[Image description: An adorable little squirrel with puffy cheeks and big eyes, staring directly at the camera. They have mixed orange-gray fur, with a white tummy. Their paws are touching, held in front of their chest. This squirrel has nothing to do with this post and is only here as clickbait. It worked. You clicked. Pixabay.com]
It is 2019, a brand new start! Take a deep breath. What you smell is the aroma of change, of possibility, of hope! Or maybe leftover food or rotting compost that should have been thrown out before the weekend, but I’d like to think it’s the former. As many of us make our personal resolutions to improve ourselves, so should our organizations. Unfortunately, many resolutions fail because they are either too lofty or too nebulous or involve exercise.
Here then are some tangible, relatively straight-forward resolutions all of us, whether we are nonprofits or foundations, should make to ensure that we and our sector have a kickass 2019. They are in no particular order, do not encompass everything we need to do, and I might expand on some of them in future posts: Continue reading →
[Image description: A tan and white horse in a field of wheat. The horse looks pensive. Maybe it’s actually a unicorn who just lost its horn because someone asked for salary history. Image by Donna at Unsplash.com]
Hi everyone, we need to talk about salary history. Imagine you are hiring two fundraisers for your growing development team: Edna has had nine years of experience raising money, and has a record of bringing in over $10 million dollars. Joe has two years of experience fundraising and has brought in $300,000; before that, he worked for a bank. Because Edna is more skilled in fundraising, you have her supervise and mentor Joe. Things work out well for a while, until Edna found out that Joe is paid 10% more than she is. The reason: Joe had worked at a bank, so he had a stronger salary history. So now we have someone who is more qualified, with a better track record, and who is doing more work—supervising and mentoring in addition to fundraising—getting paid less than another person who is less qualified.Continue reading →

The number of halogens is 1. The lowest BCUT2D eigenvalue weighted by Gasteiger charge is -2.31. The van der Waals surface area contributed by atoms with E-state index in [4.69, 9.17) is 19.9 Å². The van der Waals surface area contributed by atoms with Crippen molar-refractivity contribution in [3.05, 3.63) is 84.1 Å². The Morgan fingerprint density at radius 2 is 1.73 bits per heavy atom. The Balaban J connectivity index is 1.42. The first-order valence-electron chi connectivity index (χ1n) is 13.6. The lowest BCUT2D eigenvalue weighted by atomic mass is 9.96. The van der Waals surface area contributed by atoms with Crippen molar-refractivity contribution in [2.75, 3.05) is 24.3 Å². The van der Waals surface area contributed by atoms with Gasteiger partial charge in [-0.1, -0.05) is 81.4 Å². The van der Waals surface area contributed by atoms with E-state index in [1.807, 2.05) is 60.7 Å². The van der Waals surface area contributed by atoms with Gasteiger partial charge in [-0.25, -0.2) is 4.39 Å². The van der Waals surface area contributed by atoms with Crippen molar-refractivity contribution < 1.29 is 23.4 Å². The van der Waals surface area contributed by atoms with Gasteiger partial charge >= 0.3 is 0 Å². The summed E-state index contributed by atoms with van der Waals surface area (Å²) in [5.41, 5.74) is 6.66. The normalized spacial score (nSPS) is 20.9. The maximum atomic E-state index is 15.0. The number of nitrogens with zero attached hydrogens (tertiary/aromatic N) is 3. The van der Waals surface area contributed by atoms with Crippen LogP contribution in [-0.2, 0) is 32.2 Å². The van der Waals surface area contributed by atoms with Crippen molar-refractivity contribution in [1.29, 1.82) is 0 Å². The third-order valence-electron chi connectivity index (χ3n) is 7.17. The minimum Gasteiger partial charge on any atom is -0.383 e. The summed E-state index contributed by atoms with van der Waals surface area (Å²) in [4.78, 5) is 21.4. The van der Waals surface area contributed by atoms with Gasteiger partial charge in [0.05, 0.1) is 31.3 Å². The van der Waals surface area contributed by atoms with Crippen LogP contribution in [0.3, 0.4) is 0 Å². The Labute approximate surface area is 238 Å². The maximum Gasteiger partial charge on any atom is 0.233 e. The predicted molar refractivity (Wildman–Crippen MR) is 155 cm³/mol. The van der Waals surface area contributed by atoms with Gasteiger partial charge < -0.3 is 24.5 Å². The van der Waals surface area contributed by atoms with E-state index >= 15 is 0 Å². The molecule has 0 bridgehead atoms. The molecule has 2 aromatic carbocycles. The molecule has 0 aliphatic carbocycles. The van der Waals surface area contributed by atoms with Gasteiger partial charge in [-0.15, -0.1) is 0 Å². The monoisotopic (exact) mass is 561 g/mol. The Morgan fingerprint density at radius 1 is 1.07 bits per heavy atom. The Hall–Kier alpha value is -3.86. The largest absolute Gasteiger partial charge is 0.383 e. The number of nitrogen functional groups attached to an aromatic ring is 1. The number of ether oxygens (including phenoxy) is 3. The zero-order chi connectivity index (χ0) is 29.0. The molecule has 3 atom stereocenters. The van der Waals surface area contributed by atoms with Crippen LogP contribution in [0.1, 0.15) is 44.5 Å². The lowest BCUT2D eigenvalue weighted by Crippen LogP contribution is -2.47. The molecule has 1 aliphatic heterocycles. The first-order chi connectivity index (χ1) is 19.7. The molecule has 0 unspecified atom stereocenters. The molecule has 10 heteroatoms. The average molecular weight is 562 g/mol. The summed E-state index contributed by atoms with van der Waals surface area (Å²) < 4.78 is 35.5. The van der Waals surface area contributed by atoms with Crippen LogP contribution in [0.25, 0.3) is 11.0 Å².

Recently, Massachusetts became the first state ever to make it illegal for employers to ask for job candidates’ salary history before making a job offer. This is so awesome that I ditched work and got some soy ice cream to celebrate.
For a while, I’ve been arguing about how crappy it is for employers to not disclose salary ranges in job posting, and how ridiculously archaic and bizarre that we still base people’s salaries on their previous salaries. Nothing else in our society operates like that. Imagine if someone goes to a restaurant, and at the end of the meal, the waiter comes by and the customer says, “So, can I ask how much the last person who ate here paid? $24? Well, then I’m paying you $26.40 for my meal. That’s a generous 10% increase.” Continue reading →
Hi everyone. I am in Washington DC giving a keynote at the Nonprofit Talent and Culture Summit on the importance of our sector’s investment in our most valuable resource: Sticky dots. No, just kidding: our professionals. So this post may be kind of hastily written, since I must find and put pictures of cute baby animals on my PowerPoint deck. (An entire post will be written later on the strategic deployment of cute baby animal pictures).
Today, I want to talk about being nice to job applicants. After doing lots of hiring, talking to friends who are applying for jobs, and having applied to jobs before (#OxfordCommaForever!), I realize just how demoralizing it can be out there for job candidates. A colleague told me he had three interviews with a panel of grumpy-ass people, got berated for asking a question “out of turn,” and didn’t hear from them for weeks. This was for a half-time entry-level position. WTF.
There are tons of tips out there for job applicants about how to stand out and improve their chances of securing that dream job. Today, let’s bring some balance. We in the nonprofit sector pride ourselves on equity, community, and social justice. And yet we still have some terrible habits that we need to break. For some reason, probably because of the power dynamics between employers and job applicants, otherwise-awesome organizations sometimes treat candidates like crap, like “others” instead of potential partners in our shared quest to create a better world. This often mirrors the injustice we nonprofits feel when treated like “others” by funders due to the power dynamics in funding.Continue reading →